The Pokémon Go craze is sweeping America. See how the game works, why everyone's so crazy about it, and all the stories that have come from it, from the game's positive impact on depression victims to armed robberies. (Jhaan Elker/The Washington Post)

Three people who had been playing the wildly popular cellphone game Pokémon Go were robbed of their phones Tuesday night at the University of Maryland campus in College Park.

Outside St. Louis, authorities in O’Fallon, Mo., are investigating how a band of four robbers, armed with at least one handgun, targeted Pokémon Go players.

In Austin, a man reportedly was robbed of his wallet at gunpoint at 1:23 a.m. Tuesday while playing Pokémon.

The incidents have police departments across the country warning gamers not to bury their heads in their phones. “You need to be aware of your surroundings and be careful,” said Marc Lovicott, communications director for campus police at the University of Wisconsin at Madison.

Lovicott and other officials also are worried about distracted gamers walking into traffic, while safe-driving advocates are warning people not to play the game while behind the wheel.

An “augmented-reality” game, Pokémon Go prompts players to walk around and try to find cartoon creatures seen on their phone screens. The virtual images are overlaid on real surroundings.

In O’Fallon, authorities suspect that the thieves could have used the Pokémon Go app to find the players. “If you use this app — or other similar type apps, or have children that do — we ask you to please use caution when alerting strangers of your future location,” O’Fallon police said in a news release Sunday.

“It is unfortunate that people trying to play a game have to worry about being targeted by assailants,” Randy Burba, the chief of public safety at Chapman University in Orange, Calif., said in an email Wednesday.

Burba pointed to a specific feature of the game: PokéStops, which attract various users to the same place. “These are typically located at churches, retailers, public locations, monuments and other attractions,” Burba wrote. “Since they are more attractive, predators can stake out at or near a PokéStop and commit crimes against other users. This goes back to being aware of your surroundings. Best to visit PokéStops at day time, with a friend or in a group.”

The same caution extends to PokeGyms, he said, which by design attract players who meet to play against others.

At the U-Md. campus in College Park, police said that there were three robberies over about an hour Tuesday involving a total of four victims.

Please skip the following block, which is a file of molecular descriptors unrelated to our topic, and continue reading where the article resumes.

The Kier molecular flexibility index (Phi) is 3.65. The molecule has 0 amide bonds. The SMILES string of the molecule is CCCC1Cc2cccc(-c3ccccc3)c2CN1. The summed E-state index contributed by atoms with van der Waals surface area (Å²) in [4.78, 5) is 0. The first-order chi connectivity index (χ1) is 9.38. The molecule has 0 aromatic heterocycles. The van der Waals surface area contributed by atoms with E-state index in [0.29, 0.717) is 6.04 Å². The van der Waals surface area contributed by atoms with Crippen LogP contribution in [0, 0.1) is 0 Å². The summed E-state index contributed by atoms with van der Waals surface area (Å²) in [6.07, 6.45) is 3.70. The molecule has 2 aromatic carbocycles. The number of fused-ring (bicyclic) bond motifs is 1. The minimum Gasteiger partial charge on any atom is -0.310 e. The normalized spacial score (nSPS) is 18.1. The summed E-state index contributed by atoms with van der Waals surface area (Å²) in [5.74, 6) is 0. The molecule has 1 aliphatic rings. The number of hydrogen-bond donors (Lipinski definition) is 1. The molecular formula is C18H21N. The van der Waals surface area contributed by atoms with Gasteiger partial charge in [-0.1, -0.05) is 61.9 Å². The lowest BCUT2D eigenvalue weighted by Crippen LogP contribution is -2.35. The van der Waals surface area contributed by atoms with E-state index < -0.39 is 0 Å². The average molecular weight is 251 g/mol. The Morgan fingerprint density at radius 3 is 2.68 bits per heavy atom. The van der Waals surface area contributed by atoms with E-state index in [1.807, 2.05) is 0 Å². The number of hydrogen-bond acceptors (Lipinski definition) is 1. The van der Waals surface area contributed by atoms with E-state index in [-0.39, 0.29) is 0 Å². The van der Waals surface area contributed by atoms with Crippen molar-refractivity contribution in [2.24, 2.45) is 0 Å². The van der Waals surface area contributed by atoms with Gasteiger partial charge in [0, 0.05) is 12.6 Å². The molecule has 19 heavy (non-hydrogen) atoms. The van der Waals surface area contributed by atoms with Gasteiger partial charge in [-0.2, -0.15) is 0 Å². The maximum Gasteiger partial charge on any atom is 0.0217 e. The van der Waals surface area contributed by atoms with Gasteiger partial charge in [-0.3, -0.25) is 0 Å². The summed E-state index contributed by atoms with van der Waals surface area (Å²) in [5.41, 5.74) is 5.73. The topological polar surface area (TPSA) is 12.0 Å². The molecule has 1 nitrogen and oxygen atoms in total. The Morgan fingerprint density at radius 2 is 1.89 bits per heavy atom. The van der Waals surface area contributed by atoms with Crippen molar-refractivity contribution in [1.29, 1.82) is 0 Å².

Sgt. Rosanne Hoaas, a spokeswoman with U-Md. police, said one student was playing Pokémon and two others had just finished playing when they were robbed. A fourth person — who wasn’t playing Pokémon but was using a GPS app on his phone to walk through the campus — also was robbed of his cellphone during that time. The victim of the fourth robbery was not a student.

The robberies have prompted police to warn people playing the game to do so with a friend and stay in well-lit areas.

The thrill of the hunt near Texas A&M University led a driver to illegally park a car — to “fetch” a Pokémon — whereupon the car was struck from behind by another vehicle.

The game also could be a danger to distracted pedestrians who wander into a busy street.

In Madison, the official Twitter account of the campus police warned players to watch where they walk. “Pokemon aren’t worth it,” the tweet read.

Lovicott, who sent the tweet, said the college town had experienced a few “close calls” with pedestrians and bicyclists veering into traffic. “We don’t want people walking into roadways playing this game,” he said.

A statement from AAA warned drivers to not catch Pokémon and drive at the same time. “Trying to catch a Pokémon while behind the wheel is a major distraction and increases your risk of causing a crash,” AAA Georgia spokesman Garrett Townsend said. “Put your phone down while driving. Just one quick text or glance to see the next Pokéstop could end up costing you or someone else their life.”

At U-Md., the first incident occurred at 9:08 p.m. outside Tydings Hall, where the suspect implied that he had a weapon. As police were searching the area for a suspect, they said they received a call with more reports of robberies.

The second incident occurred about 10:12 p.m. near Queen Anne’s Hall, and the third three minutes later, also near that hall. In both incidents, police said, a black handgun was seen.

Three of the four victims are students at the university, police said. No one was hurt. Officers searched the area and could not find a suspect described as a man wearing a black mask and dark clothing. Anyone with information is asked to call 301-405-3555.

Dana Hedgpeth and Victoria St. Martin contributed to this report.